Thursday, May 12, 2016

How to's for Tendering Your Resignation

Things have changed since the days when people would stay employed by the same company for 45 years and retire never having had to tender a resignation or format a resume.  While a precious few of us will have that experience, at one time or another most of us will find ourselves in a position where we are determining the best way to tender our resignation to our employer. 
Based on your experiences with your employer, sometimes resigning is an easy decision, but it can also be one of the toughest decisions you've ever made.  In either case, there are a lot of factors that go into resigning:
  • How much notice do I give?
  • How do I provide that notice?
  • Who do I provide that notice to?
  • Do I call someone first or just email my letter of resignation?
  • What do I put in my letter of resignation?
  • Do I put my letter of resignation in the body of the email or in an attached document?
How Much Notice:  Excluding situations where harassment or a hostile work environment is involved and an immediate exit is necessary, all other circumstances should require a 2 - 3 week notice.  Some companies require up to a 30 day notice so make sure you re-read the agreements you signed when accepting your job.
How To Notify:  Face to face is always preferable.  If that is impossible then an over the phone discussion is the next best option.  If for any reason you are uncomfortable with a direct conversation, the last option is to email your resignation without prior notification.  When providing resignation through email, it is always best to write your resignation in a document and attach that document to the email. In the body of the email write something like: "It is with deep sadness that I am writing to notify you of my decision to resign from my position, attached you will find my formal letter of resignation"
Who To Notify:  Typically notice should be provided to your direct manager first.  In some situations this many not be appropriate and in those cases you can either provide notice to your direct manager's boss, the company owner or human resources depending on the size and scope of your employer.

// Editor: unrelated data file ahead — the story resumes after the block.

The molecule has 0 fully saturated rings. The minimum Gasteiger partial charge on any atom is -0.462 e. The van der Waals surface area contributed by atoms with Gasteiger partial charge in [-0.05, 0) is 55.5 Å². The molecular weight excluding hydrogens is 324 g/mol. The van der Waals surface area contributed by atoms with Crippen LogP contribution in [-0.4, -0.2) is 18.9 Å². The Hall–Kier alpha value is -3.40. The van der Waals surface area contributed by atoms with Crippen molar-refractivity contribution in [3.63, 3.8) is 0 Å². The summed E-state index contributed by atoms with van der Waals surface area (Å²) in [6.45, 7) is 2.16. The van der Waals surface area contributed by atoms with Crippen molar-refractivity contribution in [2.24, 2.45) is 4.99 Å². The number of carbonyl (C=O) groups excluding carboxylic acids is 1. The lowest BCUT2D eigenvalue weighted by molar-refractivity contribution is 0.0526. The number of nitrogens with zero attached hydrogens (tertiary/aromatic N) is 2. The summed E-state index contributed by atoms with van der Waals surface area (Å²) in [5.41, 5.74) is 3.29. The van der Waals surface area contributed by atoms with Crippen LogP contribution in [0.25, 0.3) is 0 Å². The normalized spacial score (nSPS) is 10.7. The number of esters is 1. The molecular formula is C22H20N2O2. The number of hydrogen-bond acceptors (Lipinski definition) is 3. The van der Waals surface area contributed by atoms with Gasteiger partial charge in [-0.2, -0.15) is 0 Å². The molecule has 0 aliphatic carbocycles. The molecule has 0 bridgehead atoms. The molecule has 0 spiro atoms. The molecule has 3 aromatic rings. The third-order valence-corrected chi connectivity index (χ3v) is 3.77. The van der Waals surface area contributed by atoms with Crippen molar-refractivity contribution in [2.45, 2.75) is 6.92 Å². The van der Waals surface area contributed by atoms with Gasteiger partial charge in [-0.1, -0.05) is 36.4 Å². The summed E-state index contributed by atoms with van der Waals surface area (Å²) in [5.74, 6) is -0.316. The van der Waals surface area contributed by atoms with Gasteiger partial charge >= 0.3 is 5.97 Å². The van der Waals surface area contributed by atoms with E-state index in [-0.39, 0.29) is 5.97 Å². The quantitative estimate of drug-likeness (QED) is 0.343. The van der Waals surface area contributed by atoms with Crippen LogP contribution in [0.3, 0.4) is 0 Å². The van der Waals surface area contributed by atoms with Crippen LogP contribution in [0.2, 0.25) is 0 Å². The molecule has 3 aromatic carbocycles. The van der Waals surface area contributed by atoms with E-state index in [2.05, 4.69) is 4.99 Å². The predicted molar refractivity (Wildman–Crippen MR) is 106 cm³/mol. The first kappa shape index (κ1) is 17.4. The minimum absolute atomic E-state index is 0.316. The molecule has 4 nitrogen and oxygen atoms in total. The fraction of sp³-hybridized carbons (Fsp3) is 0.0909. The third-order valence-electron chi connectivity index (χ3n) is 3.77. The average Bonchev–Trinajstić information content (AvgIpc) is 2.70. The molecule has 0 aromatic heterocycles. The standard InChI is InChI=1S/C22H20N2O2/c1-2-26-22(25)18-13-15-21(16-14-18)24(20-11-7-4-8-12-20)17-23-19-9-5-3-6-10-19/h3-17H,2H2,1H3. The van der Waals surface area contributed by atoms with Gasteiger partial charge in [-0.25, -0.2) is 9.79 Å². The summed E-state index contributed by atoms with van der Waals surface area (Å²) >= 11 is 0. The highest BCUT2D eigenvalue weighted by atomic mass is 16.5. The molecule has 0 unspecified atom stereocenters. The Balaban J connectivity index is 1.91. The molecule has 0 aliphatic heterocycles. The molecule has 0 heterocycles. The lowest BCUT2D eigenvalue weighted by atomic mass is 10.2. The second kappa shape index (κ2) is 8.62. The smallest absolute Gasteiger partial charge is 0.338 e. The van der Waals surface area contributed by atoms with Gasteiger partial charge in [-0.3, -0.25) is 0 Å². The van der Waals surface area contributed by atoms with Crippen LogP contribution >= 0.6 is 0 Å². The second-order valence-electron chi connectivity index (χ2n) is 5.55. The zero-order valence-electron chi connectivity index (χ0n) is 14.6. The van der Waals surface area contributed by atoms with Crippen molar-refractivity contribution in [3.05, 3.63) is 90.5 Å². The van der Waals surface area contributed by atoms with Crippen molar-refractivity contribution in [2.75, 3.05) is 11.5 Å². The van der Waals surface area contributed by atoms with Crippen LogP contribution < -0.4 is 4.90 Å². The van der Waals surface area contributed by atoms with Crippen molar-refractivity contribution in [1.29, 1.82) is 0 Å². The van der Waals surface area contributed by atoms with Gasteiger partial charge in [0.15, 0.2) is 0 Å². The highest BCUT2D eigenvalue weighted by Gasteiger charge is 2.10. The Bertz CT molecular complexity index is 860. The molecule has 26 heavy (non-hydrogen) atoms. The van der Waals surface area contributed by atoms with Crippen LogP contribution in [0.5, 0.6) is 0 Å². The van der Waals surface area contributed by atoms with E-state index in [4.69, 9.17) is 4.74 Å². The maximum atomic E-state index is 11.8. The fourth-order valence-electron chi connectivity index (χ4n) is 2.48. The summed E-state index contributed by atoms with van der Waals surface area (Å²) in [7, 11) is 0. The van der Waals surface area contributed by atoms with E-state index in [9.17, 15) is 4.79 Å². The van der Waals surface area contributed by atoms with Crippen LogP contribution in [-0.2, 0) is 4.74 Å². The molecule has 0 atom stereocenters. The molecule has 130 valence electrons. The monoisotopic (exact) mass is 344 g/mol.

What To Put In The Letter:  What you want to say will greatly depend on why you are resigning and whether or not you've had the opportunity to speak with someone about your departure first.  If you're leaving your job because you're completely disgruntled, the resignation letter is NEVER the place to complain about all the things that lead you making your decision.  Save those for the "exit interview".  If you don't anticipate an exit interview, find a polite way to touch on those subjects without putting your employer on the defensive.  You want to leave the job on the best possible note so future employers will receive positive feedback if they ever call for a reference.  The resignation letter does not need to be a long drawn-out affair.  A paragraph or two is sufficient.  There are many examples available online for reference.  In short, the letter of resignation should include the following:
  • A Heading (Dear name of your boss here) Or (To Whom It My Concern) etc.
  • An opening sentence (it is with deep regret that I am tendering my resignation) etc.
  • A paragraph or two on your experience (it has been my pleasure to work for xyz company over the last 10 years.  The knowledge I have gained and) etc.  If you have concerns that have caused you to leave and you want to touch on them, do so professionally: (while I am grateful for the experience, the lack of opportunity to move into a managerial role has caused me to make the difficult decision to accept a position with another company where there is more room for advancement) etc. 
  • Provide an end date (I am providing my 3 week notice, with my last day of employment being Friday, June 17th) etc.
  • Leave the door open for conversation (If you have any questions, please don't hesitate to call.  I'm happy to discuss my thoughts and end date) etc.
Finally, double check for errors.  It helps to have another person review your letter of resignation prior to sending it.  Make sure you either CC or BCC your personal email address when sending the letter so you have a record of the date you sent it and the information you provided.  Most of the time separating from a job is not easy, as the old song says "breaking up is hard to do".  By making your exit in the most professional way possible, you can leave the door open for good references and future communication.